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Old 07-16-2010, 04:00 PM
Ron Johnson
 
Default Securely deleting *Windows* files (was simple way to securely destroy deleted files in a file system)

On 07/15/2010 11:05 AM, H.S. wrote:


I have a couple of hard disks in a computer which is to be recycled. I
want the windows OS in it to remain functional, but I want to be sure
that I have deleted all my personal files securely (never used the OS
that much anyway and there is hardly any important info in its registry
or browser). There are a number of documents that were deleted in
Windows the usual way (Shift+del) and I just want to make them
unrecoverable.



Aren't you askig the wrong list?

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Old 07-16-2010, 04:10 PM
"H.S."
 
Default Securely deleting *Windows* files (was simple way to securely destroy deleted files in a file system)

On 10-07-16 12:00 PM, Ron Johnson wrote:


Aren't you askig the wrong list?



The filesystem is vfat, files are being deleted from within Linux using
Linux tools and the partition just happens to be a Windows installation*
but could be any generic storage device. So, no.


I presume you are implying that I ask on a Windows list. Please correct
me if I am wrong. If I am not, it would be the wrong list to ask about
using dd to delete files, unless dd is developed, or at least also being
supported, by MS.


* yes, I am aware of the OS holding some information. But if you read my
original post (and the one after that) carefully, the scope of the
security is quite limited.





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Old 07-16-2010, 05:01 PM
Ron Johnson
 
Default Securely deleting *Windows* files (was simple way to securely destroy deleted files in a file system)

On 07/16/2010 11:10 AM, H.S. wrote:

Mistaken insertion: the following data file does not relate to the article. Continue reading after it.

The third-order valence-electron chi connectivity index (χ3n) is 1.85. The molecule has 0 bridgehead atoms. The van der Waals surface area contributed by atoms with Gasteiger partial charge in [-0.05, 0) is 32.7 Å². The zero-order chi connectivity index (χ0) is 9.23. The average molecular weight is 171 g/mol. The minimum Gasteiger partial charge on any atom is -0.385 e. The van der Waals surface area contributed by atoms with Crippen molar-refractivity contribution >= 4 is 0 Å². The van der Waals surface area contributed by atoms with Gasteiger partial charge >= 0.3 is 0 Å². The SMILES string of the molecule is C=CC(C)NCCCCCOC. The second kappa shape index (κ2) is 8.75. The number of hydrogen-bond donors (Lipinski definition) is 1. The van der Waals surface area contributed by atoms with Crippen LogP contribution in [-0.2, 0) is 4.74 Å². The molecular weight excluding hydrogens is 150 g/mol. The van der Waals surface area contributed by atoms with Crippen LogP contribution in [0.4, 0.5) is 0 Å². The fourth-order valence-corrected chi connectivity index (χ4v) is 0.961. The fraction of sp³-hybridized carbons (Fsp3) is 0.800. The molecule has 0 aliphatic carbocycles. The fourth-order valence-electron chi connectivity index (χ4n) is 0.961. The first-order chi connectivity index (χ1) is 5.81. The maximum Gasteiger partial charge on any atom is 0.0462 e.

On 10-07-16 12:00 PM, Ron Johnson wrote:


Aren't you askig the wrong list?



The filesystem is vfat, files are being deleted from within Linux using
Linux tools and the partition just happens to be a Windows installation*
but could be any generic storage device. So, no.

I presume you are implying that I ask on a Windows list. Please correct
me if I am wrong. If I am not, it would be the wrong list to ask about
using dd to delete files, unless dd is developed, or at least also being
supported, by MS.



I don't think you can of= just the "empty" parts of your partition.

Attached is a Python script I use to "zero" out the free space of a
mounted partition.


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Old 07-16-2010, 05:38 PM
"H.S."
 
Default Securely deleting *Windows* files (was simple way to securely destroy deleted files in a file system)

On 16/07/10 01:01 PM, Ron Johnson wrote:


I don't think you can of= just the "empty" parts of your partition.

Attached is a Python script I use to "zero" out the free space of a
mounted partition.



Thanks for the script. You are basically writing 0xFF to the available
disk space. I used to have a C program which just did a similar thing,
writing 0x00 to a new file till the disk was full (or almost full). I
just deleted that file after I ran the program. This helped to compress
an image of the disk (using dd) quite nicely since all zeros give a
better compression ratio.


Having said that, why would dd not work the same way when I am writing
to a file using "of" on the partition in question?






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Old 07-16-2010, 06:25 PM
Ron Johnson
 
Default Securely deleting *Windows* files (was simple way to securely destroy deleted files in a file system)

On 07/16/2010 12:38 PM, H.S. wrote:

On 16/07/10 01:01 PM, Ron Johnson wrote:


I don't think you can of= just the "empty" parts of your partition.

Attached is a Python script I use to "zero" out the free space of a
mounted partition.